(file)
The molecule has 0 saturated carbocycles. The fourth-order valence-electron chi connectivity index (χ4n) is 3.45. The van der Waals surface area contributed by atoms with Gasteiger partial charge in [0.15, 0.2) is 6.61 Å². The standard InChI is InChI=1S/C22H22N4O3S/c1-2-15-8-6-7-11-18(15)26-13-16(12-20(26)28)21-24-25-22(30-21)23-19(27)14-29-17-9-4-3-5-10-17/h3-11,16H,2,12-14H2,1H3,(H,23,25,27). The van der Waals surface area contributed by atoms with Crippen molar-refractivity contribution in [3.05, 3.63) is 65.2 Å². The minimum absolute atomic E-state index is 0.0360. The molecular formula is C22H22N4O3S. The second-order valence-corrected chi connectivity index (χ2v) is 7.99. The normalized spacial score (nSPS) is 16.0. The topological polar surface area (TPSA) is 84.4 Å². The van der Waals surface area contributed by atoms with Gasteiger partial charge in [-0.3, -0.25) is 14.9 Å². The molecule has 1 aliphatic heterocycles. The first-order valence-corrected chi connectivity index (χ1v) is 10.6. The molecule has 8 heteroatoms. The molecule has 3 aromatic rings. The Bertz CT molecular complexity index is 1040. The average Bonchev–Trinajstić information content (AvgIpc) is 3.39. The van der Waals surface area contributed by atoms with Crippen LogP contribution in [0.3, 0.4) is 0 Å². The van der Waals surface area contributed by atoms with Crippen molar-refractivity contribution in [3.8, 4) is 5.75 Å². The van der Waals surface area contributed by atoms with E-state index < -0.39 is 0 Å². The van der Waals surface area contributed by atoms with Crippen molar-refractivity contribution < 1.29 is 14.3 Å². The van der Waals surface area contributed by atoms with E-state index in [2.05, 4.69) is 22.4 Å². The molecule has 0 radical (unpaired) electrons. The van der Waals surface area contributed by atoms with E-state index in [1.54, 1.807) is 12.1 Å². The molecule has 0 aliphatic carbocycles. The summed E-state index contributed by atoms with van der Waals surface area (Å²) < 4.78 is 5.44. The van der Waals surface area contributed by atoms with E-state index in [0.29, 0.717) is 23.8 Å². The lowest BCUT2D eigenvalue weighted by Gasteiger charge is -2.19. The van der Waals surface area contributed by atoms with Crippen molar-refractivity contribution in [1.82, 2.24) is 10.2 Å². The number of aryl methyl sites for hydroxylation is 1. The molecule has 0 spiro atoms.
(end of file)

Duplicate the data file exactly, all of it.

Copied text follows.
The molecule has 0 saturated carbocycles. The fourth-order valence-electron chi connectivity index (χ4n) is 3.45. The van der Waals surface area contributed by atoms with Gasteiger partial charge in [0.15, 0.2) is 6.61 Å². The standard InChI is InChI=1S/C22H22N4O3S/c1-2-15-8-6-7-11-18(15)26-13-16(12-20(26)28)21-24-25-22(30-21)23-19(27)14-29-17-9-4-3-5-10-17/h3-11,16H,2,12-14H2,1H3,(H,23,25,27). The van der Waals surface area contributed by atoms with Crippen molar-refractivity contribution in [3.05, 3.63) is 65.2 Å². The minimum absolute atomic E-state index is 0.0360. The molecular formula is C22H22N4O3S. The second-order valence-corrected chi connectivity index (χ2v) is 7.99. The normalized spacial score (nSPS) is 16.0. The topological polar surface area (TPSA) is 84.4 Å². The van der Waals surface area contributed by atoms with Gasteiger partial charge in [-0.3, -0.25) is 14.9 Å². The molecule has 1 aliphatic heterocycles. The first-order valence-corrected chi connectivity index (χ1v) is 10.6. The molecule has 8 heteroatoms. The molecule has 3 aromatic rings. The Bertz CT molecular complexity index is 1040. The average Bonchev–Trinajstić information content (AvgIpc) is 3.39. The van der Waals surface area contributed by atoms with Crippen LogP contribution in [0.3, 0.4) is 0 Å². The van der Waals surface area contributed by atoms with Crippen molar-refractivity contribution in [3.8, 4) is 5.75 Å². The van der Waals surface area contributed by atoms with E-state index < -0.39 is 0 Å². The van der Waals surface area contributed by atoms with Crippen molar-refractivity contribution < 1.29 is 14.3 Å². The van der Waals surface area contributed by atoms with E-state index in [2.05, 4.69) is 22.4 Å². The molecule has 0 radical (unpaired) electrons. The van der Waals surface area contributed by atoms with E-state index in [1.54, 1.807) is 12.1 Å². The molecule has 0 aliphatic carbocycles. The summed E-state index contributed by atoms with van der Waals surface area (Å²) < 4.78 is 5.44. The van der Waals surface area contributed by atoms with E-state index in [0.29, 0.717) is 23.8 Å². The lowest BCUT2D eigenvalue weighted by Gasteiger charge is -2.19. The van der Waals surface area contributed by atoms with Crippen molar-refractivity contribution in [1.82, 2.24) is 10.2 Å². The number of aryl methyl sites for hydroxylation is 1. The molecule has 0 spiro atoms.